For his part, Kaushik believes there are four distinct ‘families’ of analytics roles that exist within businesses.
  • Technical individual contributors – roles including senior product managers, senior architects, senior tech lead, that typically sit in the IT function and report up to a director or a VP. Responsibilities include setting policy, rules and regulation, and acting as the point of contact with the business team.
  • Business individual contributor – roles including senior analyst, internal evangelist. Reporting to director or CMO, this person provides analysis and creates dashboards, as well as responsibility for rolling projects out across the organisation.
  • Technical team leader – roles including manager for analytics implementation senior manager, group manager for web operations reporting, and senior manager of website analytics. Reporting to senior manager of director, they are often in the business analytics team in the CIO/CTO function.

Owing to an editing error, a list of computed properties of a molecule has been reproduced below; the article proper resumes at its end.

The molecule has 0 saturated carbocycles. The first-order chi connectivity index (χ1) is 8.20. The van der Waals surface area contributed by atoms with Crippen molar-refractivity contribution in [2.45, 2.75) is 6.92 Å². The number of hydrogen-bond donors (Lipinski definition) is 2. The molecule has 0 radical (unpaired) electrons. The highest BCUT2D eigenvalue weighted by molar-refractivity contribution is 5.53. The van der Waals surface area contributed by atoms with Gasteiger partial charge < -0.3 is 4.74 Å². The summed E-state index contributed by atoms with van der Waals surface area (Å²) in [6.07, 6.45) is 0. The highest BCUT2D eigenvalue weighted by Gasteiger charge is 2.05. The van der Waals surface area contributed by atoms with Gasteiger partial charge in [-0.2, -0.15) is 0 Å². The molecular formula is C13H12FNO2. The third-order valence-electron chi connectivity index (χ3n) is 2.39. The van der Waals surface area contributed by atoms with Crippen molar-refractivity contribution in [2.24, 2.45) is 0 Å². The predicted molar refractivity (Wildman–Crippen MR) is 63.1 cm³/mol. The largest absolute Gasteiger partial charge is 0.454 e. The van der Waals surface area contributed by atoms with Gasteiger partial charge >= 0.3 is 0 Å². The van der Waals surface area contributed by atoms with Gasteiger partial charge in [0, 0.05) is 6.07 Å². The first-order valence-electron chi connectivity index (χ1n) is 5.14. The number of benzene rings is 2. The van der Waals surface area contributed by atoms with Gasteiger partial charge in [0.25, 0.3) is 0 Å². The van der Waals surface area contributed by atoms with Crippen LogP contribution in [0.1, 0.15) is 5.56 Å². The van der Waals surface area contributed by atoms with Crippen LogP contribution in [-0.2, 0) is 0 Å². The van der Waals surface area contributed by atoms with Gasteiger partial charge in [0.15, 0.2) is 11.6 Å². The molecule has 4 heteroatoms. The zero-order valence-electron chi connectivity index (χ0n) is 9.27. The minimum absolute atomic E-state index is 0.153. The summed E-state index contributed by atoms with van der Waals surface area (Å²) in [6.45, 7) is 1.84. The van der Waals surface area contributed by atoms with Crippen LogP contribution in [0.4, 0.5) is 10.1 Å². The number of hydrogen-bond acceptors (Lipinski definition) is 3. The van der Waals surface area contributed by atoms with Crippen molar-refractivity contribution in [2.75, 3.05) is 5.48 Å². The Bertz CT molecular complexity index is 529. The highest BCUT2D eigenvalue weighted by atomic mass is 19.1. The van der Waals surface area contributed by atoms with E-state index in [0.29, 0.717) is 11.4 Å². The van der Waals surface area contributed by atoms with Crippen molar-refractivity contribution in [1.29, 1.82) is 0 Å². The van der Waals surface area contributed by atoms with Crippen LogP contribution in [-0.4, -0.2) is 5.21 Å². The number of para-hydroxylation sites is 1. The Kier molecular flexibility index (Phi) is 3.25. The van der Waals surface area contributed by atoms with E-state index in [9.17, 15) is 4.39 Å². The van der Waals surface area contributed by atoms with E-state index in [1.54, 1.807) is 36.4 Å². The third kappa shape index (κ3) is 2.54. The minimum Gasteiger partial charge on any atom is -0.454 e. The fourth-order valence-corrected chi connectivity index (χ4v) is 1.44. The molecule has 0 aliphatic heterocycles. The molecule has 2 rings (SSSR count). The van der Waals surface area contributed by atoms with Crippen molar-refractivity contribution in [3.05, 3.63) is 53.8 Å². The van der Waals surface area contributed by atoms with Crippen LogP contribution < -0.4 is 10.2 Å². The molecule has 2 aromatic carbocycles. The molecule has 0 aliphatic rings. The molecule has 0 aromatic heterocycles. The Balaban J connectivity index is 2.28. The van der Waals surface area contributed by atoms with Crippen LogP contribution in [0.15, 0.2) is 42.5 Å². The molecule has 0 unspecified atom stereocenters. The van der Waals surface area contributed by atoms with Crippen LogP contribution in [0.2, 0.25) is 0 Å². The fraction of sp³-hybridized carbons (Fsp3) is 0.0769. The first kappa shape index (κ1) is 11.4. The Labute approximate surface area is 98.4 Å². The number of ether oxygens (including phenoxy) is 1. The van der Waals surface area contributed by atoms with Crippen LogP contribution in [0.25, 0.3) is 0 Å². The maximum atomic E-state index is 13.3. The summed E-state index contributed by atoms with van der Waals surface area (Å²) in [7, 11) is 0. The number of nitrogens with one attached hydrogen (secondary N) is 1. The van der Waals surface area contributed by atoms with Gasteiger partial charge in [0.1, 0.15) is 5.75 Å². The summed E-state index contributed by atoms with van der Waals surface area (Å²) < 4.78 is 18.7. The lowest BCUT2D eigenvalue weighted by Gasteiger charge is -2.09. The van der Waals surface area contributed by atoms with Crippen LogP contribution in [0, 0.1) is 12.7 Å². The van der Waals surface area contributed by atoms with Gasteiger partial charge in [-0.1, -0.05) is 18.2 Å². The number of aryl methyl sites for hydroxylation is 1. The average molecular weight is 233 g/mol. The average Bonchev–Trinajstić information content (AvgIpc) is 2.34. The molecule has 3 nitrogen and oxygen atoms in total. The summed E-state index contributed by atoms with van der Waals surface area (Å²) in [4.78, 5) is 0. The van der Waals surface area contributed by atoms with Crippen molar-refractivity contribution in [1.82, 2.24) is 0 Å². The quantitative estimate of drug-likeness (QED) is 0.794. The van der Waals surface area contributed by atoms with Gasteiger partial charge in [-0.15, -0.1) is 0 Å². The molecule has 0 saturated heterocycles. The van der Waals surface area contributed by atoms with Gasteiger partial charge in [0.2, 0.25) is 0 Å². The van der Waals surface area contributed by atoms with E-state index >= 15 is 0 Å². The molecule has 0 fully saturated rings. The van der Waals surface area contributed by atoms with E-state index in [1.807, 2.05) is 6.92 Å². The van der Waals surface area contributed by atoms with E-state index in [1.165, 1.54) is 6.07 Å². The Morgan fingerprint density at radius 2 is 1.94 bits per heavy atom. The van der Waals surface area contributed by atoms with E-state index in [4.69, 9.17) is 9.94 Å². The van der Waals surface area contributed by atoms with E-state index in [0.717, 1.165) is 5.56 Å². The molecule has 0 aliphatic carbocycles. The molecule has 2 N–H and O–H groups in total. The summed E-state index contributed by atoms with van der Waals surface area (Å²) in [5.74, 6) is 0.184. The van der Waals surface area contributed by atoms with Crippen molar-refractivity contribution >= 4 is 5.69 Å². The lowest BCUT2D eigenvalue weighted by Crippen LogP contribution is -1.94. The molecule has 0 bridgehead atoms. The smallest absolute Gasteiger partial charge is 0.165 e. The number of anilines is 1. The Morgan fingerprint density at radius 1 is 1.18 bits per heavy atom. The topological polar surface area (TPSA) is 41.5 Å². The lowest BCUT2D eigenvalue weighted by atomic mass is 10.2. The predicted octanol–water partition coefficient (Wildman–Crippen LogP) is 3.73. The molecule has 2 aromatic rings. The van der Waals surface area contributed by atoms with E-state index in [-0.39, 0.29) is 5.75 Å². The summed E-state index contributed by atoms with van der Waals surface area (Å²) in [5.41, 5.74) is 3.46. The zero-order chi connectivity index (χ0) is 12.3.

•  Business team leader – roles including senior manager of web analytics, group manager for analytics and optimisation, director of web research and analytics. This role reports to senior directors, VP’s and/or the CMO.
Creating a central analytics group
But for those leading-edge businesses keen to evolve into analytics-driven organisation, Eric Peterson advises against spreading the web analytics talent across multiple departments. Instead, he advises that those firms that are serious about putting analytics at the centre of their operations should manage their web analytics talent by taking a centralised/decentralised approach.